We are a commune of inquiring, skeptical, politically centrist, capitalist, anglophile, traditionalist New England Yankee humans, humanoids, and animals with many interests beyond and above politics. Each of us has had a high-school education (or GED), but all had ADD so didn't pay attention very well, especially the dogs. Each one of us does "try my best to be just like I am," and none of us enjoys working for others, including for Maggie, from whom we receive neither a nickel nor a dime. Freedom from nags, cranks, government, do-gooders, control-freaks and idiots is all that we ask for.
The TED video reminded me of a book I recently discovered: The Origin of Consciousness in the Breakdown of the Bicameral Mind, by Julian Jaynes. Copyrighted first in 1976 and published by Mariner Books in 2000, it explores the idea that consciousness is the product of a recent evolutionary leap. He suggests the human mind was haunted by voices from within but identified as emanating from an external source, much like auditory hallucinations or the voices experienced by Eleanor Langdon. Those voices were construed by ancient people to represent agents of the supernatural realm: gods, angels and demons. He takes a multidisciplinary approach to the subject, which makes for an interesting read.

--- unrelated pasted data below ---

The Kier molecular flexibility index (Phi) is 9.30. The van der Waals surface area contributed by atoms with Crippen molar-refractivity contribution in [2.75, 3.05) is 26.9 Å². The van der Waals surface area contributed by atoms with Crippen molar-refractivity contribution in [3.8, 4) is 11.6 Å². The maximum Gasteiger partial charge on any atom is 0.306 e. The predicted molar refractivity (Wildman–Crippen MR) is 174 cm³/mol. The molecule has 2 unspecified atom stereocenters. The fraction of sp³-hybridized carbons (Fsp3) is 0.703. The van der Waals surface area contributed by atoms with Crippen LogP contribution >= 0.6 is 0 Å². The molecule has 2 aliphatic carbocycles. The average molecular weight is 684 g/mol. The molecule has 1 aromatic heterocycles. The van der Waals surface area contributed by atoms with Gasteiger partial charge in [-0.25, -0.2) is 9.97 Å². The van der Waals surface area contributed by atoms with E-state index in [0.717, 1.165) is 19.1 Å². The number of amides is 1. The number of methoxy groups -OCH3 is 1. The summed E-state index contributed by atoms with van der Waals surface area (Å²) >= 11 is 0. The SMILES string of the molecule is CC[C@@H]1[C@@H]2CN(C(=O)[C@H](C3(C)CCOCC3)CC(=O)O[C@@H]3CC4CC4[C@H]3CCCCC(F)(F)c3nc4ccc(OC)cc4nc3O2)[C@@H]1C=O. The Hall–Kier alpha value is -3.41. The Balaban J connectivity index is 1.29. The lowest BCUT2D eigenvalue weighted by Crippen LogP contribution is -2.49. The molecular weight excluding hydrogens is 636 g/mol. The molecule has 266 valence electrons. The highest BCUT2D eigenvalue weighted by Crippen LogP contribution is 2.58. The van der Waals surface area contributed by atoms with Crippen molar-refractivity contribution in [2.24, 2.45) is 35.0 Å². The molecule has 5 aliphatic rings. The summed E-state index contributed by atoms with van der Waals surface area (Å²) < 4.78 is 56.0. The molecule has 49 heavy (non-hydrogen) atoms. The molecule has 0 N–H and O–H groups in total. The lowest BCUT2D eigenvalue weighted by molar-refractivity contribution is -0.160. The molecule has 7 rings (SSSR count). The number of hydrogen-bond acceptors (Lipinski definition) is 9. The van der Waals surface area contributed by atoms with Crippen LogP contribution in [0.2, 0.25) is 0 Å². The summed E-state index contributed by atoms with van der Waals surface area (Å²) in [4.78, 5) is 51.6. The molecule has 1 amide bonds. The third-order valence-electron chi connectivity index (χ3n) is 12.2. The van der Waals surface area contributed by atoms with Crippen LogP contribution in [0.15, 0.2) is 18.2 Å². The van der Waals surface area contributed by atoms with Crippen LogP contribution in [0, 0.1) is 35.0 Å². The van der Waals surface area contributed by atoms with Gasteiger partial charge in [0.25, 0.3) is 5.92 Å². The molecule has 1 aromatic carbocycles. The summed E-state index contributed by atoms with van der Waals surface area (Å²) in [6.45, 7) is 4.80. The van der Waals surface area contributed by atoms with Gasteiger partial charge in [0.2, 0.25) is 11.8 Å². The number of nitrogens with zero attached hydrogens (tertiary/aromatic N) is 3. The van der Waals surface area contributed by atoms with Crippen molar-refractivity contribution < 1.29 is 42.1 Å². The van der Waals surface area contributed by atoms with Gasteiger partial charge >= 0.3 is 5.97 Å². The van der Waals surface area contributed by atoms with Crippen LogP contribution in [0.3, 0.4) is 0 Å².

Critics argue the ancients merely lacked the concept of consciousness, rather than actual consciousness, and that was what was reflected in the writings Jaynes posits as part of the evidence for his ideas.
Reasonable criticisms of Jaynes' work aside, reading his book, along with a page or two of cognitive psych, and you might begin to wonder if the wisdom literature of yore wasn't co-penned by someone with a merry band of voices giving guiding wisdom from the back of the bus.
My position is I don't know if we've really come as far as Jaynes suggested; we're still deeply settled in what Carl Sagan described as the demon haunted world, where reason is mostly denied entry to our deeply held beliefs. We're guided by the specters of our minds and, for some, by voices that seem to come from god. My best bet is we have a lot to learn about being human, and much of what remains to be discovered about the underpinnings of our cherished beliefs will be uncomfortable.
On Eleanor Langdon: She's a wonderful speaker and her story is fascinating and heart-wrenching. The TED video is worth the time spent.